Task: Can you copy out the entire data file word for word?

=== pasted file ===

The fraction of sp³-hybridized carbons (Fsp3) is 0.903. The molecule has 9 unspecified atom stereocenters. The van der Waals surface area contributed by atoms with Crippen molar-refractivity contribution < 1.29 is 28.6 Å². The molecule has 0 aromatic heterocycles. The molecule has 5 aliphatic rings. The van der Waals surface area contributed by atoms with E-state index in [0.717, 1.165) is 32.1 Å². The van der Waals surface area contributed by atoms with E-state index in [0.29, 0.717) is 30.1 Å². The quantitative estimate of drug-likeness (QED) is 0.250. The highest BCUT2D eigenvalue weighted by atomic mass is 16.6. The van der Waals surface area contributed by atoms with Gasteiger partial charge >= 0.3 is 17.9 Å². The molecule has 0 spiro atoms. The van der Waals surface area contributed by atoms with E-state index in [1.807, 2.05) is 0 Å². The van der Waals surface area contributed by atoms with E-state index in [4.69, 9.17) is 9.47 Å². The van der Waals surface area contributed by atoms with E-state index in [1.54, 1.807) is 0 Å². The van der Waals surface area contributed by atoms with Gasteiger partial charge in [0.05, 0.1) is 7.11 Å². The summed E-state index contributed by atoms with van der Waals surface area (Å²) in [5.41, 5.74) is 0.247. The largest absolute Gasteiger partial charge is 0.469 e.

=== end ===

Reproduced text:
The fraction of sp³-hybridized carbons (Fsp3) is 0.903. The molecule has 9 unspecified atom stereocenters. The van der Waals surface area contributed by atoms with Crippen molar-refractivity contribution < 1.29 is 28.6 Å². The molecule has 0 aromatic heterocycles. The molecule has 5 aliphatic rings. The van der Waals surface area contributed by atoms with E-state index in [0.717, 1.165) is 32.1 Å². The van der Waals surface area contributed by atoms with E-state index in [0.29, 0.717) is 30.1 Å². The quantitative estimate of drug-likeness (QED) is 0.250. The highest BCUT2D eigenvalue weighted by atomic mass is 16.6. The van der Waals surface area contributed by atoms with Gasteiger partial charge >= 0.3 is 17.9 Å². The molecule has 0 spiro atoms. The van der Waals surface area contributed by atoms with E-state index in [1.807, 2.05) is 0 Å². The van der Waals surface area contributed by atoms with E-state index in [4.69, 9.17) is 9.47 Å². The van der Waals surface area contributed by atoms with E-state index in [1.54, 1.807) is 0 Å². The van der Waals surface area contributed by atoms with Gasteiger partial charge in [0.05, 0.1) is 7.11 Å². The summed E-state index contributed by atoms with van der Waals surface area (Å²) in [5.41, 5.74) is 0.247. The largest absolute Gasteiger partial charge is 0.469 e.